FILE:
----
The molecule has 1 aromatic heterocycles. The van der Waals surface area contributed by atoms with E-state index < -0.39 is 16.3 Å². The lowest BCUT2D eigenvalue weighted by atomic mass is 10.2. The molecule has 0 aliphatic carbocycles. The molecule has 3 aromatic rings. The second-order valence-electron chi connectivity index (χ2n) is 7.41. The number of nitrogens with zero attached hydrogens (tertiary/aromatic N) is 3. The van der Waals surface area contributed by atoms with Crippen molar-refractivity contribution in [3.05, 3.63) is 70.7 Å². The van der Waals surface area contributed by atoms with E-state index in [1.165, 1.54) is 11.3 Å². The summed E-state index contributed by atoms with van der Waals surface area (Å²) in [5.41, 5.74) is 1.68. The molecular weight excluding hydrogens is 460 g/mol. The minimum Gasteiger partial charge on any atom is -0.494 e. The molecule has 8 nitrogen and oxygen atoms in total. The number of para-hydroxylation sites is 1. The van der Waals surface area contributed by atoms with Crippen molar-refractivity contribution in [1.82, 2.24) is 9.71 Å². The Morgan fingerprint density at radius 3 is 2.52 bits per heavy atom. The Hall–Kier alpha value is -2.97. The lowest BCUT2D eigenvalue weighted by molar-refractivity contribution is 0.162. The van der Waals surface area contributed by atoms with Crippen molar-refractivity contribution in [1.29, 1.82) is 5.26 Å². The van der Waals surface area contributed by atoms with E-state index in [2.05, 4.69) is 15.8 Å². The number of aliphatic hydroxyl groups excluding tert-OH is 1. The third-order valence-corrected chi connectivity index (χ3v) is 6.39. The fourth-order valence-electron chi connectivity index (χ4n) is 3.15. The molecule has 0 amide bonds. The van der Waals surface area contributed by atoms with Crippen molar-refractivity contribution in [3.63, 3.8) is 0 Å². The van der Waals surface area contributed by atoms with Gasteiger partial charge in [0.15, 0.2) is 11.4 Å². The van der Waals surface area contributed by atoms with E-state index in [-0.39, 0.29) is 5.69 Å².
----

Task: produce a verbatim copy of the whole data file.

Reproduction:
The molecule has 1 aromatic heterocycles. The van der Waals surface area contributed by atoms with E-state index < -0.39 is 16.3 Å². The lowest BCUT2D eigenvalue weighted by atomic mass is 10.2. The molecule has 0 aliphatic carbocycles. The molecule has 3 aromatic rings. The second-order valence-electron chi connectivity index (χ2n) is 7.41. The number of nitrogens with zero attached hydrogens (tertiary/aromatic N) is 3. The van der Waals surface area contributed by atoms with Crippen molar-refractivity contribution in [3.05, 3.63) is 70.7 Å². The van der Waals surface area contributed by atoms with E-state index in [1.165, 1.54) is 11.3 Å². The summed E-state index contributed by atoms with van der Waals surface area (Å²) in [5.41, 5.74) is 1.68. The molecular weight excluding hydrogens is 460 g/mol. The minimum Gasteiger partial charge on any atom is -0.494 e. The molecule has 8 nitrogen and oxygen atoms in total. The number of para-hydroxylation sites is 1. The van der Waals surface area contributed by atoms with Crippen molar-refractivity contribution in [1.82, 2.24) is 9.71 Å². The Morgan fingerprint density at radius 3 is 2.52 bits per heavy atom. The Hall–Kier alpha value is -2.97. The lowest BCUT2D eigenvalue weighted by molar-refractivity contribution is 0.162. The van der Waals surface area contributed by atoms with Crippen molar-refractivity contribution in [1.29, 1.82) is 5.26 Å². The van der Waals surface area contributed by atoms with E-state index in [2.05, 4.69) is 15.8 Å². The number of aliphatic hydroxyl groups excluding tert-OH is 1. The third-order valence-corrected chi connectivity index (χ3v) is 6.39. The fourth-order valence-electron chi connectivity index (χ4n) is 3.15. The molecule has 0 amide bonds. The van der Waals surface area contributed by atoms with Crippen molar-refractivity contribution in [3.63, 3.8) is 0 Å². The van der Waals surface area contributed by atoms with Gasteiger partial charge in [0.15, 0.2) is 11.4 Å². The van der Waals surface area contributed by atoms with E-state index in [-0.39, 0.29) is 5.69 Å².